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I have a hunch that there aren’t too many of you out there who don’t simply adore Gizmo and his Gremlin spawn. I’m also pretty sure the average fright fan doesn’t mind a good board game every once in a while. So a few months ago, when WizKids/NECA announced the release of a GREMLINS-themed game, I thought, “Match made in heaven! How could this go wrong?”
Skip to the present day: I now own a copy of GIZMO’S GREAT ESCAPE, and Murphy‘s Law triumphs again. If you happen to come into possession of this little monstrosity, please, keep it out of the sun, keep it out of the water and most important of all, just keep it out of your house!
The game’s “board” is, in actuality, an 11 x 8 1/2-inch piece of paper with some very simple grid graphics Photoshopped onto it. I have to admit, though, I had only slightly less fun trying not to rip the paper while getting it out of its plastic baggie than I did during the eight minutes it took me to play this game.
There are a total of 60 tiles on the board: 10 Traps, six starting positions, four exits, and the remaining are open spaces adorned with patterns straight out of the “generic wood-panel tile” aisle of your local hardware store. According to the screenshots on the Trap squares, the game takes place in Mrs. Peltzer’s kitchen during that infamous scene from the original film. To start, one player chooses to be Gizmo while the other chooses to play as Spike and four other nameless, yet screen-accurate, Gremlins. You place the tokens on their designated starting points, with Gizmo located on one side of the room, the exit on the other and five Gremlins and a few Traps in between. From here on, it pretty plays out like the most basic board game imaginable: Draw a card, then move the amount of spaces indicated. If you’re Gizmo, get to the exit. If you‘re playing as the Gremlins, kill Gizmo. This “action” will drain about eight to 10 minutes out of your life. Considering how quickly it ended, I was quite impressed how this still managed to get very old, very fast.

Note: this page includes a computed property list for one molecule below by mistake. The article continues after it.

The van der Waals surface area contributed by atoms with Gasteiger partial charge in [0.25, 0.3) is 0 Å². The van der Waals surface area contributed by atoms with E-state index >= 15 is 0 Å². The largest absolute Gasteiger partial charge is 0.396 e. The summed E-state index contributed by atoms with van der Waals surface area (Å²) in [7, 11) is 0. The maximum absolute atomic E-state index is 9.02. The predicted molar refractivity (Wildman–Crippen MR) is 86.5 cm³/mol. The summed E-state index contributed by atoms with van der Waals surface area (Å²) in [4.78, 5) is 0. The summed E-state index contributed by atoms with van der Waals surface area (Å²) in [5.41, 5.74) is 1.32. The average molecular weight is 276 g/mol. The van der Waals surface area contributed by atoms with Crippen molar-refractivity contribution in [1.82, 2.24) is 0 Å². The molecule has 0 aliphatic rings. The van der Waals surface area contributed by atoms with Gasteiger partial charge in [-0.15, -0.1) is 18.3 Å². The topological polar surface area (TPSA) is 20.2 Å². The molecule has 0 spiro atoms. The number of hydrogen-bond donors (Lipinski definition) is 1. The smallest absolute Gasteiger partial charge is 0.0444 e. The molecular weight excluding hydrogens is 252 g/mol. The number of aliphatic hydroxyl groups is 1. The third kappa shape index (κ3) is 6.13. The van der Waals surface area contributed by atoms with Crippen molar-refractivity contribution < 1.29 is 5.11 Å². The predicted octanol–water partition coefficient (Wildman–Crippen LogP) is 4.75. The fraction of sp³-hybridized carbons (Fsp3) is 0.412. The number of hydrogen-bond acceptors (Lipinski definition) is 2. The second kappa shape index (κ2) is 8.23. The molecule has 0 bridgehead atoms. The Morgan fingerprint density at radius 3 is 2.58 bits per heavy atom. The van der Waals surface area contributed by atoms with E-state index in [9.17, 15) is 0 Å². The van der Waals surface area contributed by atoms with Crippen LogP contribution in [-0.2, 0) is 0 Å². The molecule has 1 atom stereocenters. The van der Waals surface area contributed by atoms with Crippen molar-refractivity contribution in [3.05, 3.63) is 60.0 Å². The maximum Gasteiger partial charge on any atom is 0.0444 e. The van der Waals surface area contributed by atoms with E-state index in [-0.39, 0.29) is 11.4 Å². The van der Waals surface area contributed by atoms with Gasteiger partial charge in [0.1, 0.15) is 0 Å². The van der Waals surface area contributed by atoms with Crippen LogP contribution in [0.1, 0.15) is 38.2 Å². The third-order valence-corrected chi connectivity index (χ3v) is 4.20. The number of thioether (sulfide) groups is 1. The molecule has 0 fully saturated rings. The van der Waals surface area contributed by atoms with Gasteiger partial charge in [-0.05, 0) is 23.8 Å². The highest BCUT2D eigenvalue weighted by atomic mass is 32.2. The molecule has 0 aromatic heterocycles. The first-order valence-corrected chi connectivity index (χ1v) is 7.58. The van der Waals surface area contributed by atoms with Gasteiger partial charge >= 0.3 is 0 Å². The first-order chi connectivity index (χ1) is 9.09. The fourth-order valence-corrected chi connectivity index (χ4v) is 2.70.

There does happen to be one single redeeming quality within this steaming pile: the six miniature figures. Although still not worth the $19.99 suggested retail price, the 1 1/2-inch tokens are very nicely sculpted and have somewhat detailed paint jobs considering their size. They are almost identical to WizKids’ HeroClix, only missing the numbered, clicking bases, and they seem to be slightly sturdier. In addition to Gizmo and Spike, we get a few of the more memorable critters from the films: poker Gremlin, Santa Gremlin, derby hat Gremlin and ski mask Gremlin. My plan is to toss the board and cards, display the figurines and count my losses.
I know, I know, it’s tough to resist that adorable little furball known as Gizmo, but do yourself a favor and skip this one. If for some reason you really, really need to play some sort of GREMLINS-related game, scratch that itch by heading over to eBay and picking up the cartridge made for the Atari 2600 back in ’86. It’s half the price, and double the entertainment.
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